The bleak open hills that stretch on for miles with no trace of human habitation are immediately apparent when flying over the Falkland Islands. The wind is also noticeable, as the turbulence builds to a steady shake south of the Ascension Islands. Trees naturally grow at an angle, slanted away from the relentless prevailing wind. This dictates daily life here, and its continuing presence means it cannot be forgotten. It is not surprising that these islands were initially deemed uninhabitable by early sailors. Mount Pleasant Airbase (MPA) is almost entirely indoors for this reason, connected through a multitude of cold concrete corridors, sporadically displaying the insignia of past units who have been based there in the last 30 years.
In April 2014, A Company and elements of Y Company embarked on a 30 hour journey to Britain’s South Atlantic stronghold. It was a challenge to gear A Company up in the preceding months while in Germany, as we had 1 Platoon concurrently preparing and deploying to Afghanistan, leaving a very junior and relatively inexperienced Company. We used the first few days in preparation for heading out onto Onion Range, which is a huge expanse of open, undulating land bordered by mountains, peppered with rock fields and not a single tree in sight. The sheer isolation of the range means it has the potential to give 360 degrees of firing. In the space of a week, A Company conducted our build up training from individual live firing through to section level attacks and culminating in donning our respirators for full scale Platoon attacks complete with Typhoon air support courtesy of our RAF brethren. This was also a good opportunity for us to become well acquainted with the knee deep bog which covers the majority of the range, an entity which we became overly familiar with over the coming weeks. During the range week, Y Company Fire Support Group provided a demonstration of their own capabilities to members of the RAF, Navy and the men of A Company.
Mount Tumbledown provided the backdrop for a conceptual exercise which allowed the company to retrace the steps of the 2nd Battalion Scots Guards on the 13th June 1982. In typical Falkland’s fashion, in the several hours we were exploring the battlefield, we experienced all the seasons from snow and hail to sunshine and rain. It was humbling to experience even a minute fraction of what the men who were there in 1982 had to endure for months on end. The Argentine forces were defending that exposed, gusty hilltop for six weeks with diminishing supplies and morale. The remnants of the Argentinean field kitchen are still situated at the top of Mount Tumbledown in an enclave to provide the most shelter, with the backdrop of Port Stanley in the distance. This was a fantastic opportunity and it was well received by all who took part.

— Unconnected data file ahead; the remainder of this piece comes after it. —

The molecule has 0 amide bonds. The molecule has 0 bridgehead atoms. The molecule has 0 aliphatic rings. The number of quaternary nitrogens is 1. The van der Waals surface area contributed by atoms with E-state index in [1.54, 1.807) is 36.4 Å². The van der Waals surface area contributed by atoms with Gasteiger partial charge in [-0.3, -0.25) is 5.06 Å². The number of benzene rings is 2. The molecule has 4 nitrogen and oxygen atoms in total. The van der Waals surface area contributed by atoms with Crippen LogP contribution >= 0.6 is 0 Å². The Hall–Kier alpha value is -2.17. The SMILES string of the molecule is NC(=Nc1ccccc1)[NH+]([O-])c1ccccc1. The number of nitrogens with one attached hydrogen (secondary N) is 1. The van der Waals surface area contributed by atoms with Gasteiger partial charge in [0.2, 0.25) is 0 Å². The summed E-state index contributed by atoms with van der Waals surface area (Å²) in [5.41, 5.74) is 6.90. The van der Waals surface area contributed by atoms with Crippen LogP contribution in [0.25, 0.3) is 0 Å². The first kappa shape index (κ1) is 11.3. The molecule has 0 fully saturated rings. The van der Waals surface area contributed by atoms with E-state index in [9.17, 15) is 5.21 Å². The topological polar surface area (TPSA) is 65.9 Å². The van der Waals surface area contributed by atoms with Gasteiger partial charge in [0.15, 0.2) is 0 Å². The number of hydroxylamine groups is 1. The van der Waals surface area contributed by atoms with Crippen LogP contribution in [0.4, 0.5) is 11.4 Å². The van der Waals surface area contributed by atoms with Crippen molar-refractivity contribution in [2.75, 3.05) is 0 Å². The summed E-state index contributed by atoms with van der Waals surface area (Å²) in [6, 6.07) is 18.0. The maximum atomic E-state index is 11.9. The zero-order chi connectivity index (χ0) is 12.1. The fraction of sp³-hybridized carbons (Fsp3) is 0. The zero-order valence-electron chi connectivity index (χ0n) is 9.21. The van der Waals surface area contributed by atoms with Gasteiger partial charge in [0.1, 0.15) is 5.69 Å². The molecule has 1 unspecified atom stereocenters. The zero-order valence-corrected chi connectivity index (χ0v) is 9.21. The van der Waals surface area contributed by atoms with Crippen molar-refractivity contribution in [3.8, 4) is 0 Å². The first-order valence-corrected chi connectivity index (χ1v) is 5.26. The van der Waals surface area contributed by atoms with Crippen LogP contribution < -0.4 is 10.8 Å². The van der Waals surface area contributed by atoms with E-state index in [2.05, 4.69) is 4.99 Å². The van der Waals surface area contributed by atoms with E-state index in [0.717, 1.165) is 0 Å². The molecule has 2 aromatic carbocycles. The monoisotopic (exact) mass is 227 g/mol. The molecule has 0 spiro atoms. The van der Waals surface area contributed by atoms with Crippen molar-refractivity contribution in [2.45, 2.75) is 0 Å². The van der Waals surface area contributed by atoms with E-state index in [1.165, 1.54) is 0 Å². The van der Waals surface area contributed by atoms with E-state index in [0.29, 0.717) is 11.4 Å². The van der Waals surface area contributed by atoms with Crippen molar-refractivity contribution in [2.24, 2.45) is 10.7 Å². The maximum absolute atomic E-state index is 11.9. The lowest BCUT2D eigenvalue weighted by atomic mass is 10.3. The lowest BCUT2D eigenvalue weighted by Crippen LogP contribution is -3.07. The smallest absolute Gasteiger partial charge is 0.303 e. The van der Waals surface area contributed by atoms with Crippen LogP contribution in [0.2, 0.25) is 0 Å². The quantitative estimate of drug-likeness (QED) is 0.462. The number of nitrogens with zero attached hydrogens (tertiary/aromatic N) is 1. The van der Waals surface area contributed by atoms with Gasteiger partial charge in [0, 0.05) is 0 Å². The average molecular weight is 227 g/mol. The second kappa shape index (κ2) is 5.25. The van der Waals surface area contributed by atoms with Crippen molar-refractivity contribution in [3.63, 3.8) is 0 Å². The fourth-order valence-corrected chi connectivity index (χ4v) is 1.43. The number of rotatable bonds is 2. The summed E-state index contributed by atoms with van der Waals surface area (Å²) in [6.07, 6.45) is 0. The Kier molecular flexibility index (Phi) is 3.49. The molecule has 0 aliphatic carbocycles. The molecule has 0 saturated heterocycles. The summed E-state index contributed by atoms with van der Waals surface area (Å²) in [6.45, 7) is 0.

After a brief admin period back in Mount Pleasant airbase, we deployed back to Onion Range for a 5 day demanding Tactical Engagement Simulation (TES) Exercise, which was the first time A Company had operated in a full company framework without 1 Platoon. Our previous live firing package had prepared us well. The Company’s focus was on conventional operations including the threat of chemical, biological, radiological and nuclear (CBRN). This was a good shakeout before our second exercise which was held afterwards, and the Company performed well, helped by the experience that Y Company brought with them. Our greatest enemy was the elements. The wind proved a constant hindrance, and with no foliage or trees, setting up harbour areas was quite interesting (usually with ponchos ending up hundreds of metres away as the wind took hold of them). Taking over Onion Camp after a few days of trudging through knee deep bog-land was well received, and it provided a respite from the constant gales outside. With a short period back in Mount Pleasant Airbase to re-cock, we were back out stumbling over the rock fields and falling into the icy rivers that snake through the area, often hidden by thick moss which gives way underfoot without warning. This time the CO and his command group were observing.
The Company definitely learnt a great deal from our time in the Falklands, and it provided the perfect opportunity to finally work as a Company group in full, away from the everyday tasks of Battalion life. It gave the opportunity for A Company to develop its own identity. With 1 Platoon currently deployed, soldiers and junior commanders had to step into new roles and harness their own leadership skills. The progress of these individuals over the exercise was very evident and, as budding JNCOs , they will shape A Company’s future as an Armoured Company.